Casino CEOs hope to persuade Pope County on benefits of resorts

by Roby Brock ([email protected]) 1,575 views 

Two casino resort CEOs believe their projects in Pope County can be of massive benefit locally and to the whole state.

Bill Warner, CEO of Warner Gaming, and Dan Kehl, CEO of Elite Casino Resorts, appeared on this week’s edition of Talk Business & Politics. The two men lead separate operations in Iowa, which they believe offer similarities to their proposals for bids in or near Russellville, which were received last Thursday.

“Our expertise is local, regional gaming and when you look at regional gaming and creating a tourist destination and seeing what we did in Sioux City, Iowa I felt like that would apply very closely to what happens in Pope County,” said Warner, whose TriPeaks Entertainment Group proposal, would include a casino, 300-room hotel, conference center, and Hard Rock Cafe for indoor and outdoor music. He’s also sweetened the deal with a late announcement that will include a Bo Jackson sports complex that will attract baseball and softball tournaments and other indoor and outdoor sporting events.

Warner says the Hard Rock brand and its music appeal is a big plus.

“It’s definitely music is a destination,” he said. “We have experienced it in Iowa and Las Vegas and other Hard Rocks have experienced the same thing. Music will draw people to the property and it’ll draw people to Pope County.”

Kehl agrees that his group’s rural experience in Iowa will be an asset for their Pope County proposal, River Ridge, which includes a $216 million casino, pool and entertainment complex, 300-room hotel, convention center and outdoor amphitheater.

“We like operating in a smaller community and think we could make a positive impact,” Kehl said. “We’re a family run business, been involved as a family business for the last 50 years in the food and hospitality industry. And being involved in the community is something that we like to be a part of and we like to be impactful. We think we can make a nice positive impact.”

Kehl’s company offers an investment opportunity for Arkansans, up to 20% of the shares of the casino resort will eventually be available for purchase. Elite Casino Resorts also creates a fund that gives back 4.5-5% of net earnings to a community fund for nonprofits and local projects.

“In Lyon County [Iowa] for example, a very small county of about 20,000 people, what they do is they take 25% of that revenue and they give it to every community within the county based on the population plus a share for the county then they take anther 25% and they disperse it through the three community school districts… then the final 50%, they take their board and they do a competitive grant process where anybody can apply for grants. Typically, they ask for a matching grant type of thing, but for the most part there’s not a single fire department that hasn’t gotten a new fire truck or a new community pool or just about any charitable organization, you know, the needs are so great these days that this is a great funding source for them.”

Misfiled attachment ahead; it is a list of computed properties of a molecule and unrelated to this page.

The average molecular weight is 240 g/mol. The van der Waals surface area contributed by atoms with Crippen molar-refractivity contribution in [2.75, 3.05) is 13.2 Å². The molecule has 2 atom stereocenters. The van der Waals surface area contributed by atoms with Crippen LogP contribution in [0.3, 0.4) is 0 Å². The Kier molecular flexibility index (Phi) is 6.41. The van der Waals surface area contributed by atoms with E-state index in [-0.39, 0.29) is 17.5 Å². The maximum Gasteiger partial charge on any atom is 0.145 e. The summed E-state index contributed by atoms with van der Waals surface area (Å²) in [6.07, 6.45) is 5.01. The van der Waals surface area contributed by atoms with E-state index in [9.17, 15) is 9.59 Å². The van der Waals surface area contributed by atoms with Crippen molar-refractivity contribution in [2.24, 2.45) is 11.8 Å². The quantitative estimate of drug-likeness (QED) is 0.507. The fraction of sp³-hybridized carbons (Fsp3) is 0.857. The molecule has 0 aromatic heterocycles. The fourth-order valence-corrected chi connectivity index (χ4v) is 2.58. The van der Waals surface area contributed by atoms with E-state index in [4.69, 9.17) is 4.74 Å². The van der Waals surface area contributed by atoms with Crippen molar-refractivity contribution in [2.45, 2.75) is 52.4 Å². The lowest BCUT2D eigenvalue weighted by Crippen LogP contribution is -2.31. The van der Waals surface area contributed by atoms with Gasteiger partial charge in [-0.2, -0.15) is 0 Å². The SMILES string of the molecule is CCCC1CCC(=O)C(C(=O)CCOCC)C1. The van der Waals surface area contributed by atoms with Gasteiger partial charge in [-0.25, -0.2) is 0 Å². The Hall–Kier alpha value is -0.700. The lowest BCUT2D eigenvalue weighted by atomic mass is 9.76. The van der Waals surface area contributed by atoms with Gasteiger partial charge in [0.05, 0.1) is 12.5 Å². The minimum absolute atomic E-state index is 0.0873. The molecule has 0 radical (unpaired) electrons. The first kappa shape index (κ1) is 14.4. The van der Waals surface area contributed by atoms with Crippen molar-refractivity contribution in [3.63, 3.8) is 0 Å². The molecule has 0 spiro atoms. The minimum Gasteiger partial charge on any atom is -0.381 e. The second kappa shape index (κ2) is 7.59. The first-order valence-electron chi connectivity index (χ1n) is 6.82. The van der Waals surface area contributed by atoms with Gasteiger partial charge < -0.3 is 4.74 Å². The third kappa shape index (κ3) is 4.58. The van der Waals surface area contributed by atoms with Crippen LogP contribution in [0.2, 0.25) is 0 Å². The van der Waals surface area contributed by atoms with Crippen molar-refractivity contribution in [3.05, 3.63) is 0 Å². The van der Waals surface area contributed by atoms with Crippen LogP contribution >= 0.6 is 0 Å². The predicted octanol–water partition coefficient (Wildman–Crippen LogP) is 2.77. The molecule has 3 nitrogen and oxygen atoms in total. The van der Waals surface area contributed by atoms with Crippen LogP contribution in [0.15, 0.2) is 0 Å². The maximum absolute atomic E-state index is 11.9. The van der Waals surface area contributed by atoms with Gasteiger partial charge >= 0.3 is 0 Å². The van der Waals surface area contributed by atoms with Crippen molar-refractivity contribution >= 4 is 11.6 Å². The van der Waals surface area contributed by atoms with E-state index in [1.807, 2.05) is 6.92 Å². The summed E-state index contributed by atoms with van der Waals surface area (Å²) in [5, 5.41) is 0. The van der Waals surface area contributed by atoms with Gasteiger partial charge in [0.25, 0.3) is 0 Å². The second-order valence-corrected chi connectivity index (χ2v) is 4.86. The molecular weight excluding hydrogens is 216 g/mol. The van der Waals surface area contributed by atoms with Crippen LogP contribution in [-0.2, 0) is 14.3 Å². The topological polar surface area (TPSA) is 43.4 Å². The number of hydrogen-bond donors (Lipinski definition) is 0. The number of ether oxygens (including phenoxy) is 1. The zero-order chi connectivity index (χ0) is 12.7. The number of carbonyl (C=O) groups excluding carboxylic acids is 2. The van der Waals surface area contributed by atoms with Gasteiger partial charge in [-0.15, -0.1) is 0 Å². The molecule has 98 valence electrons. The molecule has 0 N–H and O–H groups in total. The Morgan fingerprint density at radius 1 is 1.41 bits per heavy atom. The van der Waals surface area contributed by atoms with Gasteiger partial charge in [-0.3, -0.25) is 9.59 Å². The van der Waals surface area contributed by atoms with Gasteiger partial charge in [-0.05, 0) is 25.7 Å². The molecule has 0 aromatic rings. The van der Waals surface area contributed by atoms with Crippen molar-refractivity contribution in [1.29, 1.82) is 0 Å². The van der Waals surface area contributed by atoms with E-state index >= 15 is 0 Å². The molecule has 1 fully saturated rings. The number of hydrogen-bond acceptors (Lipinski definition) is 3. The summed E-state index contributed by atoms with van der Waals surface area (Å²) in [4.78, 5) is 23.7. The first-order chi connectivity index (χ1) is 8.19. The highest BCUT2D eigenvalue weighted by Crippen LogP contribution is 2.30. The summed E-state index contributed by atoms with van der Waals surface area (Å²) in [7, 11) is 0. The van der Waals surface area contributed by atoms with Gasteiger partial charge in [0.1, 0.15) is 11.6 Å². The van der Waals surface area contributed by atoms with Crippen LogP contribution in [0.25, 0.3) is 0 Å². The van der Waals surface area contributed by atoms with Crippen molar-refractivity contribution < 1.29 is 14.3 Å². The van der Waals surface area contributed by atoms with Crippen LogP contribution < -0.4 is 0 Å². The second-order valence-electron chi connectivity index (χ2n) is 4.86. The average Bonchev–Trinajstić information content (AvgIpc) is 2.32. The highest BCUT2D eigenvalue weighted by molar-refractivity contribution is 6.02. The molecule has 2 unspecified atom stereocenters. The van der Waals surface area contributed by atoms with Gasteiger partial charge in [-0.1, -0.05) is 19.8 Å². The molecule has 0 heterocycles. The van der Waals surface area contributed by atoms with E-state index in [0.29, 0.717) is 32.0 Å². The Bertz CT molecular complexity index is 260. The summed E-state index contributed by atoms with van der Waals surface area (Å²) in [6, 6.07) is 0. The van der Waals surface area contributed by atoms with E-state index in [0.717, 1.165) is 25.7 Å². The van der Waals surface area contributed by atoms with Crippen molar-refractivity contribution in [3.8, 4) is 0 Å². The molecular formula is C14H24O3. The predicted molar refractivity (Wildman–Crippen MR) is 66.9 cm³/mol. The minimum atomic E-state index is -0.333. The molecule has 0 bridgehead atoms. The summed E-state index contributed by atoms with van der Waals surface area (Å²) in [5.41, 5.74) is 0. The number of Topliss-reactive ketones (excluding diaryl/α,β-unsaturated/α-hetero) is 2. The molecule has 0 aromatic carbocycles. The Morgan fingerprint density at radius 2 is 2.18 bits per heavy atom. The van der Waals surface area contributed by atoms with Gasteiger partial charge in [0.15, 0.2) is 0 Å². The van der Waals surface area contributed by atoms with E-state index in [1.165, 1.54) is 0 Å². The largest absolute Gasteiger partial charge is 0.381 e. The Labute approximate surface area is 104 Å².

In November 2018, while state voters passed the casino amendment by a 54-46% margin, it failed in Pope County by a 60-40% margin. Pope County voters also passed a local ordinance by a nearly 70% margin that requires an election to allow a casino to be built in the area. The casino amendment passed in the surrounding counties around Pope County ranging from 51% approval to 56% approval.

Despite five casino proposals received for Pope County, resistance remains.

Kehl and Warner acknowledge that there will be public relations work and community education needed to reverse local public opinion. Warner says an economic development study commissioned for the project shows that an estimated 11% of revenues would come from Pope County, while 89% would come from outside of the county.

“I think we need to do our best to just help people understand what we would bring,” Warner said. “I think when that vote happened my guess is there was an element of uncertainty as to what a casino would be. I think I could talk for a half hour about the property without even talking about the casino. And I think that this property would bring a lot of economic development to Pope County.”

“Our business model is helpful. The best way for gaming to create economic development is to spread the wealth throughout the whole community. I think it’s a matter of helping people understand the positive impact it can have. It takes time,” Kehl added.

The three other casino proposals filed in Pope County include Gulfside Casino Partnership and separate bids from the Oklahoma-based Cherokee and Choctaw Nations. The Quapaw Nation filed for a casino application in Jefferson County.

Only Gulfside’s proposal has the signatures of support from locally elected officials in Pope County, a requirement of the process. Those signatures were submitted before the Russellville mayor and Pope County Judge left office at the end of 2018 and are subject to potential legal scrutiny.

The Arkansas Racing and Gaming Commission will meet later this month for first consideration of all six casino proposals.

You can watch the full interviews with both Kehl and Warner below.